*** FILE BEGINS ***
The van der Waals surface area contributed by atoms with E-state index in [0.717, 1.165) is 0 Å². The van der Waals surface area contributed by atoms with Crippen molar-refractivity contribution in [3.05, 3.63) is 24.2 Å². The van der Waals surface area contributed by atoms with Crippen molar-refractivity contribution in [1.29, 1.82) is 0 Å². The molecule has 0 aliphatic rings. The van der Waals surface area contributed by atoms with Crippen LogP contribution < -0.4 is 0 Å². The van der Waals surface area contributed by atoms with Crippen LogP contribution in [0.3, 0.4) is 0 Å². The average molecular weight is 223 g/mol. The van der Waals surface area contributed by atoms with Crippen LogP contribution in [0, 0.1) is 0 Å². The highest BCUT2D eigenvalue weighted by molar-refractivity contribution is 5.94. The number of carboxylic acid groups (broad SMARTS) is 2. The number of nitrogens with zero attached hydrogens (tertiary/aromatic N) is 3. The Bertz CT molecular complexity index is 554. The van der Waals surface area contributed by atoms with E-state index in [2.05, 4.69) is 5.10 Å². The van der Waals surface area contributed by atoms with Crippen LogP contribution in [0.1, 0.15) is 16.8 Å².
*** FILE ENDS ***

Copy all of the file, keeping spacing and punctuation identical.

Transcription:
The van der Waals surface area contributed by atoms with E-state index in [0.717, 1.165) is 0 Å². The van der Waals surface area contributed by atoms with Crippen molar-refractivity contribution in [3.05, 3.63) is 24.2 Å². The van der Waals surface area contributed by atoms with Crippen molar-refractivity contribution in [1.29, 1.82) is 0 Å². The molecule has 0 aliphatic rings. The van der Waals surface area contributed by atoms with Crippen LogP contribution < -0.4 is 0 Å². The van der Waals surface area contributed by atoms with Crippen LogP contribution in [0.3, 0.4) is 0 Å². The average molecular weight is 223 g/mol. The van der Waals surface area contributed by atoms with Crippen LogP contribution in [0, 0.1) is 0 Å². The highest BCUT2D eigenvalue weighted by molar-refractivity contribution is 5.94. The number of carboxylic acid groups (broad SMARTS) is 2. The number of nitrogens with zero attached hydrogens (tertiary/aromatic N) is 3. The Bertz CT molecular complexity index is 554. The van der Waals surface area contributed by atoms with E-state index in [2.05, 4.69) is 5.10 Å². The van der Waals surface area contributed by atoms with Crippen LogP contribution in [0.1, 0.15) is 16.8 Å².